Meditations on the Epistle of Paul to the Romans

Romans 6  •  5 min. read  •  grade level: 9
In chapter 5:20, the apostle has declared— “Where sin abounded, grace did much more abound.” These words now would easily give an occasion to the flesh to raise the question— “Shall we continue in sin, that grace may abound?” (v. 1.) or in other words: Shall not grace glorify itself more abundantly in us the more we continue to live in sin? God forbid! replies the apostle, and then shows clearly and simply that is quite unnatural and absurd for the Christian to continue in the life of sin, because, through death, he has been torn away from its dominions. “God forbid. How shall we, that are dead to sin, live any longer therein?” (v. 2.) Life in sin is death, and stands in the fullest contrast to the life imparted in Christ to the justified one, and the apostle here speaks of this life. In this chapter, therefore, it is not a question of the putting away of our sins, as in the former, but of our deliverance from the dominion of sin. We not only have sinned, but also are the slaves of sin; and the Holy Ghost here shows us that, before God, we are such, have been fully set aside, and have been brought into the presence of God as slaves of righteousness, by having been co-planted into the death and resurrection of Christ.
From verse 3 to 14, we have a further explanation of the way and manner in which we have died to sin—a truth of the most blessed consequences, specially for our practical walk here below. But this having died, is never separated from the death of Christ, as we shall clearly see, for to reckon one’s self to have died to sin, or to the law, apart from His death, would be a dangerous error.
Next then, the apostle shows how this having died to sin is already confessed and expressed by baptism to the death of Christ. “Know ye not, that so many of us as were baptized to Jesus Christ were baptized to his death? Therefore we are buried with him by baptism to death; that like as Christ was raised up from the dead by the glory of the Father, even so we also should walk in newness of life.” (vv. 3-4.)
Through baptism we are brought in connection with the testimony and position of Him into whose name we are baptized. It was so with the baptism to John, and it is so with the baptism to Jesus Christ. In this place the apostle simply states, that we—believers, brought in connection with the death of Christ—are also buried with Him by baptism into His death.
The death of Christ is the fullest proof that the condition of man is altogether corrupt; because even the Son of God must die on the cross as soon as He took the place of man before God, to deliver him from death and its consequences. The lost sinner now understands that he is delivered from death as soon as he lays hold upon the work of Christ by faith, because Christ has suffered death for him. In His death he himself has partaken of death, and therefore has already received the wages of sin. Now, by baptism to the death of Christ the believer confesses, that he has departed from the first condition, which is altogether rejectable before God, and set aside in the death of Christ, in order to walk in a new condition before God. Baptism therefore presents perfect deliverance from the condition in which we had our place in the first Adam, before God, and were lost. Therein we testify that we, as having died in Christ, are also buried with Him; and now, God on His part gives us the same testimony. But if we have died with Him and been buried with Him, then are we also raised up with Him, and stand in Him, the second Adam, in a new position before God, which we shall find more clearly expressed in vv. 5 and 6.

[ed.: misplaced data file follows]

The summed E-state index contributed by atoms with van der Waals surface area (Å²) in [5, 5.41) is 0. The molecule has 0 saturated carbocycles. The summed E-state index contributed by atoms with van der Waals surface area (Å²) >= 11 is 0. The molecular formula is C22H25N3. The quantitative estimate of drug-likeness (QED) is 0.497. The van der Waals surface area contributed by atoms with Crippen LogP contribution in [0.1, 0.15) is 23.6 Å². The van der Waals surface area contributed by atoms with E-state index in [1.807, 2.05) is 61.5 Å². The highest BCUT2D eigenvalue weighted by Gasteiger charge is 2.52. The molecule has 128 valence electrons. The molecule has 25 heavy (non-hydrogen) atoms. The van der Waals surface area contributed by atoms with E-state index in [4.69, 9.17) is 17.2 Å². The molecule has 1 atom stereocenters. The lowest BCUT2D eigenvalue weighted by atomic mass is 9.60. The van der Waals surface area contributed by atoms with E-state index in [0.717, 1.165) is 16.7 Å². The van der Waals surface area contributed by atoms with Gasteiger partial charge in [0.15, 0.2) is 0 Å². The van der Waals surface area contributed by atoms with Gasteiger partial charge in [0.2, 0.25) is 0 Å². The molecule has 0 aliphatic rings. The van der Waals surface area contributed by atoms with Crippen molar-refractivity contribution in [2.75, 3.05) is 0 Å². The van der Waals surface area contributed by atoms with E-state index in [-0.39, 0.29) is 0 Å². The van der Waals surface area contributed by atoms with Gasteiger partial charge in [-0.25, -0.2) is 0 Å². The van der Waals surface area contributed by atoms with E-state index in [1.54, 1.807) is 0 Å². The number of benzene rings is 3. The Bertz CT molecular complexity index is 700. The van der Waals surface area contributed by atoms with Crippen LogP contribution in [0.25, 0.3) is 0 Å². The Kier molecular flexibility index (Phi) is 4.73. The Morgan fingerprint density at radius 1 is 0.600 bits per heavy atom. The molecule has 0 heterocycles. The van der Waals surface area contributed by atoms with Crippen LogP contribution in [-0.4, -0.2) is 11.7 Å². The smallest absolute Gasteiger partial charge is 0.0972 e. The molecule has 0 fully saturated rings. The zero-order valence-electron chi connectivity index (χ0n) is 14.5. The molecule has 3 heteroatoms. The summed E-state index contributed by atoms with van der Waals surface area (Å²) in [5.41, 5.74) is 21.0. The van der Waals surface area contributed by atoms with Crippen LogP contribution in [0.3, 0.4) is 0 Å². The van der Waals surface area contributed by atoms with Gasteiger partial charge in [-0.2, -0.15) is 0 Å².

But what now is the object of our being planted into the death and resurrection of Christ respecting our walk? “That like as Christ was raised up from the dead by the Glory of the Father, even so we also should walk in newness of life.” (v. 4.) In the first condition we lived in sin and in death, but now in newness of life, because we have been raised up with Christ. The life of the Christian is quite new, and the walk issues forth from it. The bearing of this new life, into which we have been placed through the resurrection, is put before us here in a very striking manner. Christ has perfectly glorified God in His death. His resurrection, therefore, was requisite for the glory of God. God was bound, so to say, through His own glory to raise up Christ out of the dead, because Christ had glorified all that was in God-His righteousness, His love, His truth, and His power, It was impossible for the glory of God to give death a lasting victory over Him who was faithful, and the relation existing between God, as Father, and Jesus, equally forbid that God should leave His Son as slave of what had been the fruits of sin and the power of the enemy-as slave of death. In a word: God owed it to His own glory, as God and Father, to raise up Jesus from amongst the dead. Christ, therefore, has been raised by the glory of the Father, and in this new condition- the fruit of the operation of this glory—He is the type and the character of life, in which we walk before God. Without this revelation of His glory in Christ, God would have been hidden forever. In the glorified Christ alone, the center of all the counsels of God, we behold the glory of the Lord with unveiled face, and every tongue shall confess that Jesus Christ is Lord to the glory of God the Father.
(To be continued, D.V.)